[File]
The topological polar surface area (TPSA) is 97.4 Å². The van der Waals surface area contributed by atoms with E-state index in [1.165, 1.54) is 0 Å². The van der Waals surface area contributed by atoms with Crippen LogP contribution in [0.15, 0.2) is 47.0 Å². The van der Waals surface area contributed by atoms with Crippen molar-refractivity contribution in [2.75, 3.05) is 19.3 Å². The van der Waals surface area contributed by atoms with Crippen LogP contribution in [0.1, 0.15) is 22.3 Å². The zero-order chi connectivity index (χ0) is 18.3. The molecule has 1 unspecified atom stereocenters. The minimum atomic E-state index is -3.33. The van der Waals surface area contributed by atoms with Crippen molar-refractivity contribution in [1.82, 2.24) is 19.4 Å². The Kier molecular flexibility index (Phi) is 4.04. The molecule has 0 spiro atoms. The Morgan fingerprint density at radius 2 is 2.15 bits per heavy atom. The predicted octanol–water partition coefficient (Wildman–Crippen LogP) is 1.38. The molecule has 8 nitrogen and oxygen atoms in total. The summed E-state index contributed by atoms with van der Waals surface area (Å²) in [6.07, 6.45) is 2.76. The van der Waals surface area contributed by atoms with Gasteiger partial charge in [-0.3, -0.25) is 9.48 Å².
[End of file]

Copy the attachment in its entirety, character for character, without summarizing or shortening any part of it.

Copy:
The topological polar surface area (TPSA) is 97.4 Å². The van der Waals surface area contributed by atoms with E-state index in [1.165, 1.54) is 0 Å². The van der Waals surface area contributed by atoms with Crippen LogP contribution in [0.15, 0.2) is 47.0 Å². The van der Waals surface area contributed by atoms with Crippen molar-refractivity contribution in [2.75, 3.05) is 19.3 Å². The van der Waals surface area contributed by atoms with Crippen LogP contribution in [0.1, 0.15) is 22.3 Å². The zero-order chi connectivity index (χ0) is 18.3. The molecule has 1 unspecified atom stereocenters. The minimum atomic E-state index is -3.33. The van der Waals surface area contributed by atoms with Crippen molar-refractivity contribution in [1.82, 2.24) is 19.4 Å². The Kier molecular flexibility index (Phi) is 4.04. The molecule has 0 spiro atoms. The Morgan fingerprint density at radius 2 is 2.15 bits per heavy atom. The predicted octanol–water partition coefficient (Wildman–Crippen LogP) is 1.38. The molecule has 8 nitrogen and oxygen atoms in total. The summed E-state index contributed by atoms with van der Waals surface area (Å²) in [6.07, 6.45) is 2.76. The van der Waals surface area contributed by atoms with Gasteiger partial charge in [-0.3, -0.25) is 9.48 Å².